The next person to visit them was a member of their church, who seemed exhausted by her efforts and genially passed the time of day while she recovered on a chair. It seemed that her lawn was not looking good for her guests and the retired priest who cut it was having great difficulty. It seemed that gardening worries were the order of the day in the Little Town, which can be delightfully introspective, rather than the imminent Korean nuclear threat. Indeed many residents do not listen to the news, most of it being about places far from the Moor. On the other hand, if you haven’t watched the regional news, which is called Spotlight, and taken in David’s weather forecast, you really have no idea what is going to happen tomorrow! At this time of the year Spotlight has plenty of news stories, almost daily, of tourists involved with either the Mountain Rescue Team or the Coastal Rescue Service, which this week involved a rescuer falling off his harness, but still managing a successful rescue!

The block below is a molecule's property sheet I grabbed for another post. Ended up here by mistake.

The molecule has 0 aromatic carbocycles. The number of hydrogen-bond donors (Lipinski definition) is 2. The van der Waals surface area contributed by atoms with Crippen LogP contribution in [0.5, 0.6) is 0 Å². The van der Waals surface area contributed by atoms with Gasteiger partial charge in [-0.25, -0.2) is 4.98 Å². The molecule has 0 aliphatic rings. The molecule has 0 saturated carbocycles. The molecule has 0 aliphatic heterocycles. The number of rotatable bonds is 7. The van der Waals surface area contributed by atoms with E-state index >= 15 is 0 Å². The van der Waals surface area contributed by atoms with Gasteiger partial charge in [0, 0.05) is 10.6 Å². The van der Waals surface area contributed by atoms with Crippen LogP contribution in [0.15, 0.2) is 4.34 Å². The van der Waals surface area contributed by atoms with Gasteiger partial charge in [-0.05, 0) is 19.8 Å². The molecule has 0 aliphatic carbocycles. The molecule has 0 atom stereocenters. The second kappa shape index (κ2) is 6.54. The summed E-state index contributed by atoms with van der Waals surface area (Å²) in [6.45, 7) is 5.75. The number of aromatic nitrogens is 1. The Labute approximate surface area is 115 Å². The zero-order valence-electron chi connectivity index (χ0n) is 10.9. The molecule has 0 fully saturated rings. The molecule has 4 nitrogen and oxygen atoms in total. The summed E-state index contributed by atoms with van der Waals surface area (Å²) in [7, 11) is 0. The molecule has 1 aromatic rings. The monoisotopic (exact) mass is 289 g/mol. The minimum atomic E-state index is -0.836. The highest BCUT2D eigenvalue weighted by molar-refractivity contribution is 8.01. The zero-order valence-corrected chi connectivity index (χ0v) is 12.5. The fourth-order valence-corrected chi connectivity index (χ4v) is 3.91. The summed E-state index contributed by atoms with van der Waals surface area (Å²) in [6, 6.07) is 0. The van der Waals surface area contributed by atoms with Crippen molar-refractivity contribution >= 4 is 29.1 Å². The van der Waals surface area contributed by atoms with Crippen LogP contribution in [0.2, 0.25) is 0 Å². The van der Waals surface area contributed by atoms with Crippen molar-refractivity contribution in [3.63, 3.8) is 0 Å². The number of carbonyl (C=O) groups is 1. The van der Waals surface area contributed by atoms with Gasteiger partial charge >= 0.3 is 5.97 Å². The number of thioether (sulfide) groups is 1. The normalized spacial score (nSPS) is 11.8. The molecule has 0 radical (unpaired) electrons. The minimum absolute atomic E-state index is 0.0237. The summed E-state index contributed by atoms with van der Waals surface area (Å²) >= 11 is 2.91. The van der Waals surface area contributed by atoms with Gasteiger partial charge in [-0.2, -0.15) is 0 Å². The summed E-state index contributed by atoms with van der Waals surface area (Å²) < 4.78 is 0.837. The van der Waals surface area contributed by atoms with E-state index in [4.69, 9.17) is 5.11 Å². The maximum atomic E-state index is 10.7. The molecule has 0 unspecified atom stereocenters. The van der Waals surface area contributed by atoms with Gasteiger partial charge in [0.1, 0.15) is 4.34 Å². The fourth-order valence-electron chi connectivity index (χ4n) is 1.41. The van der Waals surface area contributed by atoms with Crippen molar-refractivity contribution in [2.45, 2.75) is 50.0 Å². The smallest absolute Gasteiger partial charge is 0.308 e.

Next to arrive outside Blacks, just as the Photographer had at last tucked into the remains of his bread roll was a fellow motorcycle enthusiast, who had had the honour of having a whole page published in a motorcycle magazine. He very sweetly produced a photocopy of this page, which he had been carrying around in a “see through” plastic folder. There was much humming and hahing before the enthusiast moved on. The Photographer seized the moment and downed his bread roll. The two then made a thoughtful purchase of Stilton and two of Chris’s wonderful pastries for tea.

 

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Wonderful old fashioned mowing. Listen carefully and you can hear the rythmic click clack and smell the new mown grass